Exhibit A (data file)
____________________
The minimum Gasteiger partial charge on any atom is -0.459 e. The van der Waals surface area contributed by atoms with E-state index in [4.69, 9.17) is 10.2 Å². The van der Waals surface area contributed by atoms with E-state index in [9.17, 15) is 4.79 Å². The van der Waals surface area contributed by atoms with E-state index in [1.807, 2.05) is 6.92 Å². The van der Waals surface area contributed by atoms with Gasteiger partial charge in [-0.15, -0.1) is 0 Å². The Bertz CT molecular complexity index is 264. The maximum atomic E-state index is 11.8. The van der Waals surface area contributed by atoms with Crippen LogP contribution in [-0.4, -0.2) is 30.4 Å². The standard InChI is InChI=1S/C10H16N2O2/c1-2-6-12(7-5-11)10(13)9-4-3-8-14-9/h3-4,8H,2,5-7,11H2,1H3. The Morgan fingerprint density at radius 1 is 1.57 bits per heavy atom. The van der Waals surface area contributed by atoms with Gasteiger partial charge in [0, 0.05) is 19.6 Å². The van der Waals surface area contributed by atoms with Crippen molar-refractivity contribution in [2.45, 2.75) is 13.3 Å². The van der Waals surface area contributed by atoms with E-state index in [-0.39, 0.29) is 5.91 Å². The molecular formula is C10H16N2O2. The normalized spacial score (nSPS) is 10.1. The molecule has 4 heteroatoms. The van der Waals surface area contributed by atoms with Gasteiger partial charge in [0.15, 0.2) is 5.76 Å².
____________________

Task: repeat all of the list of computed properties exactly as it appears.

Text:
The minimum Gasteiger partial charge on any atom is -0.459 e. The van der Waals surface area contributed by atoms with E-state index in [4.69, 9.17) is 10.2 Å². The van der Waals surface area contributed by atoms with E-state index in [9.17, 15) is 4.79 Å². The van der Waals surface area contributed by atoms with E-state index in [1.807, 2.05) is 6.92 Å². The van der Waals surface area contributed by atoms with Gasteiger partial charge in [-0.15, -0.1) is 0 Å². The Bertz CT molecular complexity index is 264. The maximum atomic E-state index is 11.8. The van der Waals surface area contributed by atoms with Crippen LogP contribution in [-0.4, -0.2) is 30.4 Å². The standard InChI is InChI=1S/C10H16N2O2/c1-2-6-12(7-5-11)10(13)9-4-3-8-14-9/h3-4,8H,2,5-7,11H2,1H3. The Morgan fingerprint density at radius 1 is 1.57 bits per heavy atom. The van der Waals surface area contributed by atoms with Gasteiger partial charge in [0, 0.05) is 19.6 Å². The van der Waals surface area contributed by atoms with Crippen molar-refractivity contribution in [2.45, 2.75) is 13.3 Å². The van der Waals surface area contributed by atoms with E-state index in [-0.39, 0.29) is 5.91 Å². The molecular formula is C10H16N2O2. The normalized spacial score (nSPS) is 10.1. The molecule has 4 heteroatoms. The van der Waals surface area contributed by atoms with Gasteiger partial charge in [0.15, 0.2) is 5.76 Å².